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Legal challenge to closure of ‘lifeline’ mental health services

Rook Irwin Sweeney is instructed by the three Claimants in an urgent judicial review challenging the closure of the North Devon Link Service drop-in services which run from the North Devon Link Centres in Barnstaple, Bideford and Ilfracombe.


A hearing will take place on 13 June 2024 to decide whether the Claimants have ‘permission’ to bring the claim, and to decide the Claimants’ application for interim relief preventing further steps from being taken to close the services, pending the outcome of the claim.


The claim, issued on 24 May 2024, is brought on behalf of three adults with complex social care and mental health needs who are users of the services. The drop-in services provide support to people with chronic severe mental health conditions, who often fall through the gap between primary and secondary care. They currently run three times a week at each centre, and provide service-users with the chance to access 1:1 support from trained professionals and the opportunity to socialise with their peers and take part in activities such as arts, crafts and gardening. The services were closed during the Covid-19 pandemic, reopening in 2022 with a reduced range of support and activities on offer. The Claimants, and a number of other service users who have provided witness statements in the claim, describe that the Link services are vital for meeting their needs arising from their mental health, including their social care needs to develop and maintain relationships with others. They say that there is no equivalent alternative service available to them, and they do not consider that any of the alternative services in the area, such as volunteer-led services, could meet their needs.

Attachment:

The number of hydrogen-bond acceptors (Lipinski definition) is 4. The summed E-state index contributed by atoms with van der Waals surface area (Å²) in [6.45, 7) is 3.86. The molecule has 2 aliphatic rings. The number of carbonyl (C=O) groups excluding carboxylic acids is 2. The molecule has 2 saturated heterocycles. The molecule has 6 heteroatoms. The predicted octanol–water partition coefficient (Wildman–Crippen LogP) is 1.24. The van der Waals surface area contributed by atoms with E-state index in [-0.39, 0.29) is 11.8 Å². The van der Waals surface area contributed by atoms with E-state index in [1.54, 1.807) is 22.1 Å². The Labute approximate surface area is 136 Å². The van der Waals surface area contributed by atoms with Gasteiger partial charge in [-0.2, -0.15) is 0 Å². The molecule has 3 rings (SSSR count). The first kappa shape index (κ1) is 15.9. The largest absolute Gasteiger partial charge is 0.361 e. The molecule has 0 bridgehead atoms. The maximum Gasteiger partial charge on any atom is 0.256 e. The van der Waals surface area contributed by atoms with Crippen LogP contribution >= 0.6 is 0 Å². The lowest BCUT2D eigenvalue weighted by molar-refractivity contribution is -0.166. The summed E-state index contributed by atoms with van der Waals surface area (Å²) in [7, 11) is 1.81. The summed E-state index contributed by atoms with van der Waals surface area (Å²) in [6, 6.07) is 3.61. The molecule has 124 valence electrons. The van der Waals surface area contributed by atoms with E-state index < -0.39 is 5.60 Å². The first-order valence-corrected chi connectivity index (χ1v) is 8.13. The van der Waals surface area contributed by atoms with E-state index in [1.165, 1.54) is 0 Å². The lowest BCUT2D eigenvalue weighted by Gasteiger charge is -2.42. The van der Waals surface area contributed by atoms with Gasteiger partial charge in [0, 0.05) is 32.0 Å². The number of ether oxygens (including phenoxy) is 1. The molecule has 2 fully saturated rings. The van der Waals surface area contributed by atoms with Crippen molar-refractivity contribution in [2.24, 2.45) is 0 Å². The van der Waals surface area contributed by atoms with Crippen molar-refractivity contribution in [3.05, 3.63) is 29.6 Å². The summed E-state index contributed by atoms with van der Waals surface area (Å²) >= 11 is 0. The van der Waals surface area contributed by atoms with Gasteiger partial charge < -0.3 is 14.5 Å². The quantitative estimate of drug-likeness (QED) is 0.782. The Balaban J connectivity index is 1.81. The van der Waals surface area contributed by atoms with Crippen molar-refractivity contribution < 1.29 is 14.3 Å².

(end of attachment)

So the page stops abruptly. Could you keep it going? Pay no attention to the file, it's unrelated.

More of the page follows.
Devon County Council decided to close the services on 13 March 2024. The planned closure date is 26 July 2024, however steps are already being taken to reduce the service ahead of the closure. The Claimants have therefore applied to the High Court for the claim to be expedited and for an interim order preventing the Council from taking further steps to progress the closure.


Sonia Gould, one of the Claimants, has said: “I am devastated by the decision to close the Link Centre and am terrified about what will happen after they are gone. The Link Centre is the only opportunity I have to socialise with other people going through similar things. The support I get at the Link Centre prevents my mental health from reaching a crisis, and keeps me able to function day-to-day. I don’t think I will cope without any support. I am heading towards a mental health crisis and have become suicidal. The other services which the Council has suggested can’t provide the same kind of support and lots of them are run by volunteers and are mainstream services, and aren’t set up to support people with complex mental health. The Council is leaving us on a cliff edge with no support and I think that this decision will cost lives”.


The Claimants argue that Devon County Council’s decision to close the service was unlawful because it failed to have regard to mandatory considerations including its duties under the Care Act 2014 and Health and Social Care Act 2012. They argue that the decision breached section 149 of the Equality Act 2010, which requires public bodies to consider the impact of any decision on people with protected characteristics, including disabled people. They also argue that the decision fails to have regard to the Council’s own ‘Suicide Prevention Statement and Action Plan’ for 2023-24, which is aimed at reducing suicides in Devon, where suicide rates are significantly higher than in the rest of England.


The Claimants are represented by Anne-Marie Irwin and Rosie Campbell of Rook Irwin Sweeney, and Steve Broach KC and Eleanor Leydon of 39 Essex Chambers.

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